Transcript: Q&A on the 2012 Social Security & Medicare Trustees report

Press conference Q&A on the 2012 Social Security & Medicare fund trustees report released on April 23, 2012:

Question:

“With the disability trust fund, what’s the administration’s plan to deal with that in the near term. Is it to combine the two funds or to direct money away from the OASI fund?”

Read more: Analysis: Reforms needed to ensure sustainability of Social Security & Medicare

Treasury Secretary Timothy Geithner: “As you know there’s a precedent for dealing with this in the past. Congress faced this problem back in 1994 with less time to act and they acted then with a temporary solution. I think our general message is the best thing to do is a long-term solution and we’re going to be working towards that with the Congress.”

Question:

“In this report, as in last year, there’s some question raised by the trustees and even more forcefully by Rick Foster about whether even the projections under the Affordable Care Act will come pass. Do you have any thoughts, since you’ve spent so much time defending the law and also the significance of these projections, what does it mean that there’s some shadow hanging over that in such an important report?”

Health & Human Services Secretary Kathleen Sebelius:

“Well, I think there has been traditionally, I would say, a reluctance among Congress often to adopt payment reforms. And Medicare Advantage is a great example of that. It was begun with a floor intentionally above Medicare fee-for-service as a way to encourage competition in the marketplace, but 15 years later we were still paying, at the passage of the Affordable Care Act, 114% of fee-for-service in spite of the fact that people kept saying that that needs to be lowered. The Affordable Care Act has done that. The good news is that in the last 2 years, Medicare Advantage plans are now being paid at a rate 107% higher, not 114% higher. We are on track to get to parity with fee-for-service but we are assuming that the payment reductions included in the Affordable Care Act will be indeed carried out.

“If Congress chooses to interrupt those, if Congress chooses to add additional funding, then we’d have to make different assumptions. But I think the skepticism is because often Congress has intervened at times where there have been challenges about lowering costs and kept costs at a higher rate than MedPac or others would have seen as advisable.”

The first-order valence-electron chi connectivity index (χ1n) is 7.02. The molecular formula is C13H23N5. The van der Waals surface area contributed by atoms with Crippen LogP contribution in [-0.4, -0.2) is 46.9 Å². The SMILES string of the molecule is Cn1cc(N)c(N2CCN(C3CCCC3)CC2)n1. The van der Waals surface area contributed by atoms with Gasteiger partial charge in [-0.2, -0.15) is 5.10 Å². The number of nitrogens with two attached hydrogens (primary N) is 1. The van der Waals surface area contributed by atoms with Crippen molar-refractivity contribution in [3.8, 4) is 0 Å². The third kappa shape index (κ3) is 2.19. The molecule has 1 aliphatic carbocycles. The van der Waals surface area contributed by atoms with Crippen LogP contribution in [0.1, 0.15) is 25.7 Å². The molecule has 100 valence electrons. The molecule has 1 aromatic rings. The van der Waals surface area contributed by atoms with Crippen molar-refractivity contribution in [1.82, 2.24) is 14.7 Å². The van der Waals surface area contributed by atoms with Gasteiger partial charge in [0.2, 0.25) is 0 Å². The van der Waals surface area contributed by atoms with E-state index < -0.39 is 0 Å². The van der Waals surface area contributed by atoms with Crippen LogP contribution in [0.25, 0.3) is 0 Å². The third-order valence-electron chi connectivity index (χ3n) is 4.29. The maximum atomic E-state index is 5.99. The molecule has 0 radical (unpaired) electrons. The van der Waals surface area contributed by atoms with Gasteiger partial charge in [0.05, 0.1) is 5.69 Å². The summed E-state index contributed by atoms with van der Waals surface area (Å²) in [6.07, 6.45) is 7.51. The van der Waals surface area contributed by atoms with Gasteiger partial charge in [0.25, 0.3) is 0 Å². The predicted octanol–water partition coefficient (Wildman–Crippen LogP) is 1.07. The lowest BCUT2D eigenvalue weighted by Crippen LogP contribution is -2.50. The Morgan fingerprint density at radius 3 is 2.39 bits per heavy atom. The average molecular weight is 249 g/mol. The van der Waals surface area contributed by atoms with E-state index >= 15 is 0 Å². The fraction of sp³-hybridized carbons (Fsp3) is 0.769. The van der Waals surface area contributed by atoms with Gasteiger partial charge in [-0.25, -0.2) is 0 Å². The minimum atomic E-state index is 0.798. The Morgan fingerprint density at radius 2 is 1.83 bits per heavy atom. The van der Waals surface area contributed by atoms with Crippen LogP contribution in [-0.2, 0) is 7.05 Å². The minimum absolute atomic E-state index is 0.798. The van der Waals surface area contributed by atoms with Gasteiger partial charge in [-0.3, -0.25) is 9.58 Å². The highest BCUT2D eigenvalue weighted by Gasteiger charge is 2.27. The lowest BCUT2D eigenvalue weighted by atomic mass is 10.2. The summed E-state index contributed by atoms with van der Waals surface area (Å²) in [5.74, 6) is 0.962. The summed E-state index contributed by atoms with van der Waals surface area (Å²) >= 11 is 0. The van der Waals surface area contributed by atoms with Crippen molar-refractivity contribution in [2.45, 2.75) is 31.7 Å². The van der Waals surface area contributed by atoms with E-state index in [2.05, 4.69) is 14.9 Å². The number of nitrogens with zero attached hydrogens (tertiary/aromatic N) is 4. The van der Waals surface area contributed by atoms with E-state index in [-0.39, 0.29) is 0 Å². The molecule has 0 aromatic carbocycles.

Question:

“Sen. Orrin Hatch (R-Utah) claims that the Medicare Advantage quality bonus demonstration program is wasting over $8 billion in taxpayer money, and he questions whether HHS had the legal authority to even establish the program. How do you respond?”

Health & Human Services Secretary Kathleen Sebelius:

“I think…the good news is I think Medicare Advantage, in spite of all of the allegations that somehow the Affordable Care Act would destroy the program, is stronger than ever before. We have more companies participating in the plan. For the first time ever, consumers are actually getting information about quality ratings and we have more beneficiaries migrating to 4-star programs than ever before. Even with the demonstration, which is due to expire in 2014, we are on track to reduce the over-payments of Medicare Advantage as I’ve said. With the demonstration money included, we’ve dropped from a 114% of fee-for-service to now 107% of fee-for-service, so it cut in half the over-payment for Medicare Advantage. And I think it’s a basic win-win-win situation. Beneficiaries are also paying lower rates. So you’ve got lower rates, you’ve got more plans, you’ve got consumer information for the first time about quality programs, and we’re on track to reduce the over-payments which will substantially save money in the long haul.”

Question:

“Do you plan on letting that demo run out and not renew it for the MA bonuses?”

Health & Human Services Secretary Kathleen Sebelius:

“Well, that’s certainly our plan. It is designed as a demonstration project. Our goal is not only to give consumers information but actually to put Medicare Advantage plans on notice that we are measuring quality for the first time as opposed to just having a periphery of plans available, often very confusing to the beneficiaries about what the differences are. We think this is a really important step. We are pleased to see that more beneficiaries are migrating to the higher-rated plans. And we think at the end of 2014, it will have accomplished just what the goal was which is to give some financial incentives to those plans that are improving quality results. So you know, one of the most discouraging factors around Medicare Advantage not only were those plans being paid 14% more than fee-for-services and 75% of the beneficiaries were picking up that additional cost because the cost was spread, there was no increased health outcome as a result of that over-payment. So we think this demonstration was important to, again, inform consumers. We intend to keep the quality system in place, not the additional incentives. But again, Medicare Advantage rate were down substantially over where they when the President signed the Affordable Care Act.”

###

Learn More: